Scotiabank Nuit Blanche 2013 – October 5th, 2013
Independent Project – “The Trappings of Power”
My project is the result of my growing concern for Native Rights and how they are viewed and treated in Canada. Treaties have always been particularly lopsided agreements that serve to erode the Native connection with the land, increase Government control over Native Rights and activities, and most importantly, to gain control and title to large parcels of land.
Very few Canadians realize how unfair the Treaties are, or that Governments regularly violate Treaties with little recourse available to the Natives involved. Aboriginal claim to the land has been challenged by war, disease, enforced segregation, starvation, genocide by status and writ of law. Curiously, all modern Treaties and Agreements in Principle include a stipulation that absolves the Government of all previous misdeeds and breaches of contract that may have been committed in dealing with that Aboriginal community! They are effectively holding themselves above being responsible for any and all actions!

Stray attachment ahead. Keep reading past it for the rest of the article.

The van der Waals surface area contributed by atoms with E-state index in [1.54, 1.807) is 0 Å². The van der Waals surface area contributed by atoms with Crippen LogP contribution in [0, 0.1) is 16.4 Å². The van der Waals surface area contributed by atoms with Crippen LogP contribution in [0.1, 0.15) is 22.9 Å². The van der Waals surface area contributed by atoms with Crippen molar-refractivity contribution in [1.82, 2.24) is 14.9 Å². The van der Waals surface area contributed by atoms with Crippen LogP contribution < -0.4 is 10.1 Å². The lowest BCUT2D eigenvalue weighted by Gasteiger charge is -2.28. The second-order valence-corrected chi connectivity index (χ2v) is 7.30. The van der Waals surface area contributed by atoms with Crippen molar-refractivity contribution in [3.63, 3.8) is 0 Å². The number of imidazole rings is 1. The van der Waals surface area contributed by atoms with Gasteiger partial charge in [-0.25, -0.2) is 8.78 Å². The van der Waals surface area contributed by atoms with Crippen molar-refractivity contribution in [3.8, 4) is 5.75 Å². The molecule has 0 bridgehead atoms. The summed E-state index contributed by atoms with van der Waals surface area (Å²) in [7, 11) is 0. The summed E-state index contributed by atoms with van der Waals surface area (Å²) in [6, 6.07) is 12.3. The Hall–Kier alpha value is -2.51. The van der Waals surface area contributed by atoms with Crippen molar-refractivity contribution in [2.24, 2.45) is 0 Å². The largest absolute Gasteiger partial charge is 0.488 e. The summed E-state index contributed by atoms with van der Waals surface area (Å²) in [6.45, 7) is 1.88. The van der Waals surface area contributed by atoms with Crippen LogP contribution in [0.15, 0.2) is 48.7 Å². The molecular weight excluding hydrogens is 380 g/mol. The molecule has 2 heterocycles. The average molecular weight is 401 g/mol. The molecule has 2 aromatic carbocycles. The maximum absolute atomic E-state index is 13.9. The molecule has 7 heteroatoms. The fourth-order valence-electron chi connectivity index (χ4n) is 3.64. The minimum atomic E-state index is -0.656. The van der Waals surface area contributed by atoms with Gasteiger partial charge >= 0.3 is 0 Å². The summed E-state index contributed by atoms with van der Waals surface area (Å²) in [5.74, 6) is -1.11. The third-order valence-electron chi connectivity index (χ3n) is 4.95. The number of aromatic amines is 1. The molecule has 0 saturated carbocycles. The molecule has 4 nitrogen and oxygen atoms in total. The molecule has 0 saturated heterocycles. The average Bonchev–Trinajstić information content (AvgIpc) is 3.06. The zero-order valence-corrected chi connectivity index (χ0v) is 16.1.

Modern Treaty negotiations still result in the same lopsided agreements that have always prevailed. In the ongoing Algonquins of Ontario landclaim, the proposed settlement payout is around $300 million dollars for a claim covering about 9 million acres of land in Eastern Ontario. To many non-Natives, the settlement being offered sounds like a lot of money… until you do the math – it works out to $33 per acre being paid for land that was taken 300 years ago, and includes the entire city of Ottawa. No one would sell land at this price if that is how it was presented!
As a direct result of having created and exhibited The Trappings of Power, I was asked to contribute an article to the University of Toronto’s Indigenous Law Journal. The article is my opinion on treaties and treaty negotiations. There are many articles within the U of T Indigenous Law Journals that are well worth the time and effort to read through. We all need to stretch ourselves if we hope to ever effectively gain some control of our future. I highly encourage you to read everything you can to get a better understanding of how these laws affect us.
Click here to go the the University of Toronto Indigenous Law Journal to read my full article.